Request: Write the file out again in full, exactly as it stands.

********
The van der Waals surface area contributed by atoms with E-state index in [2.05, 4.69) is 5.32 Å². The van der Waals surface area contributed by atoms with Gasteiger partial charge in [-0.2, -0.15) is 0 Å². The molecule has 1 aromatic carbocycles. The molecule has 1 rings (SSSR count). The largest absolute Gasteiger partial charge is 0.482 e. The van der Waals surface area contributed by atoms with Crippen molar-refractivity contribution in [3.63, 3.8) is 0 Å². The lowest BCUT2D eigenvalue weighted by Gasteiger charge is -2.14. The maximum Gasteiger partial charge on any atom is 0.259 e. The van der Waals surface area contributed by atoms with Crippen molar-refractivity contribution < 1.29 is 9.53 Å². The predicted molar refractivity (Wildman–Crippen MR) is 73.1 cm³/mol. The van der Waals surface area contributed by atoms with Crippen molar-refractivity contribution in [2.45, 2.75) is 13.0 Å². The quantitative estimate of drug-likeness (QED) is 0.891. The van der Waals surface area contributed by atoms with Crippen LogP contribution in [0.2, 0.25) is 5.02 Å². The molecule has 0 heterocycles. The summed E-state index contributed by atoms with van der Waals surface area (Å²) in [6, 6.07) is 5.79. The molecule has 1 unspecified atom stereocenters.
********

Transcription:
The van der Waals surface area contributed by atoms with E-state index in [2.05, 4.69) is 5.32 Å². The van der Waals surface area contributed by atoms with Gasteiger partial charge in [-0.2, -0.15) is 0 Å². The molecule has 1 aromatic carbocycles. The molecule has 1 rings (SSSR count). The largest absolute Gasteiger partial charge is 0.482 e. The van der Waals surface area contributed by atoms with Crippen molar-refractivity contribution in [3.63, 3.8) is 0 Å². The lowest BCUT2D eigenvalue weighted by Gasteiger charge is -2.14. The maximum Gasteiger partial charge on any atom is 0.259 e. The van der Waals surface area contributed by atoms with Crippen molar-refractivity contribution < 1.29 is 9.53 Å². The predicted molar refractivity (Wildman–Crippen MR) is 73.1 cm³/mol. The van der Waals surface area contributed by atoms with Crippen molar-refractivity contribution in [2.45, 2.75) is 13.0 Å². The quantitative estimate of drug-likeness (QED) is 0.891. The van der Waals surface area contributed by atoms with Crippen LogP contribution in [0.2, 0.25) is 5.02 Å². The molecule has 0 heterocycles. The summed E-state index contributed by atoms with van der Waals surface area (Å²) in [6, 6.07) is 5.79. The molecule has 1 unspecified atom stereocenters.